Yahoo! Expands M45 Supercomputing Initivative, selects U-M

The M45 program allows universities to conduct research otherwise impossible without the power and speed of an Internet-scale supercomputing resource.

m45 logo Enlarge

Yahoo! has announced the expansion of its Hadoop-based M45 academic research initiative to include four additional US universities, including the University of Michigan. The M45 program provides universities with the opportunity to conduct research otherwise impossible without the power and speed of an Internet-scale supercomputing resource. M45 consists of approximately 4,000 processors with 1.5 petabytes of storage.

Hadoop, the open source technology at the epicenter of big data and cloud computing, is the core data analysis technology used across Yahoo!, and is used by all the universities participating in the M45 research initiative. Yahoo! benefits from university contributions to the Hadoop code base as well as through insights from cutting edge research initiatives conducted on Yahoo’s M45 supercomputer.

Researchers at the U-M who will make use of the M45 include investigators in the EECS department and School of Information. They include:

Eytan Adar, Assistant Professor of Information and CSE. Adar’s main research focus is how information changes over time, in particular mining text, user behavior, and structure.

Michael Cafarella, Assistant Professor of CSE. Cafarella is interested in large-scale data-intensive computing and Web information management and extraction.

Robert Dick, Associate Professor of ECE. Dick works on modeling and optimizing the performance, power consumption, temperature, and reliability of application-specific and embedded computers.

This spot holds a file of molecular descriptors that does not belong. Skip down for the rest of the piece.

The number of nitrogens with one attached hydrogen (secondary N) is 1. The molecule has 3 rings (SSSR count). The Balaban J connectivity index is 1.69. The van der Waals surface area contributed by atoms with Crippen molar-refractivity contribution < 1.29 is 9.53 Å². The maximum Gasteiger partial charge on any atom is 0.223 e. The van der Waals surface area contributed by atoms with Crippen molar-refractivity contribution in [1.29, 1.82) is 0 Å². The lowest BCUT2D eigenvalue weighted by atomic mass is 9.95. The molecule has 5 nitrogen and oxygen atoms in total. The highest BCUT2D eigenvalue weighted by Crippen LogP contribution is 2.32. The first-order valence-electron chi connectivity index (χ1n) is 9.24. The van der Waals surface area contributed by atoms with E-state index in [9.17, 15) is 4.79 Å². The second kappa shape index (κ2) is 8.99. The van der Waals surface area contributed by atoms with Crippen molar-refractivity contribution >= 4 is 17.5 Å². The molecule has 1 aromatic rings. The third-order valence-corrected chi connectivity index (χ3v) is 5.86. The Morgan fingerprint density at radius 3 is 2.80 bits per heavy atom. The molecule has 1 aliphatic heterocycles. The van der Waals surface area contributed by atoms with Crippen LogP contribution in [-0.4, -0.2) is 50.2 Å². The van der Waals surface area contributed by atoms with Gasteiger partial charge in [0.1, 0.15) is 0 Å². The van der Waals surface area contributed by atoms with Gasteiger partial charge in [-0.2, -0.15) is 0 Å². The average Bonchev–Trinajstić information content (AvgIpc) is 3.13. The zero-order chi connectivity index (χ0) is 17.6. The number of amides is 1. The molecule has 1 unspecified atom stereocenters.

Georg Essl, Assistant Professor of CSE and Music. Essl’s work is centered on mobile computing devices and applications, especially those that help to integrate computer science with music and the arts.

Z. Morley Mao, Associate Professor of CSE. Mao’s primary interest is networking, in particular Internet routing, routing security, and network measurement.

Qiaozhu Mei, Assistant Professor of Information. Mei’s research area is text information management, in particular information retrieval and text mining with applications in social media, bioinformatics, and other areas.

Brian Noble, Associate Professor of CSE. Noble is broadly interested in software, networking, and infrastructure issues for mobile computing systems.

Thomas F. Wenisch, Assistant Professor of CSE. Wenisch works in the general area of computer systems architecture with particular emphasis on data centers and enterprise scale systems.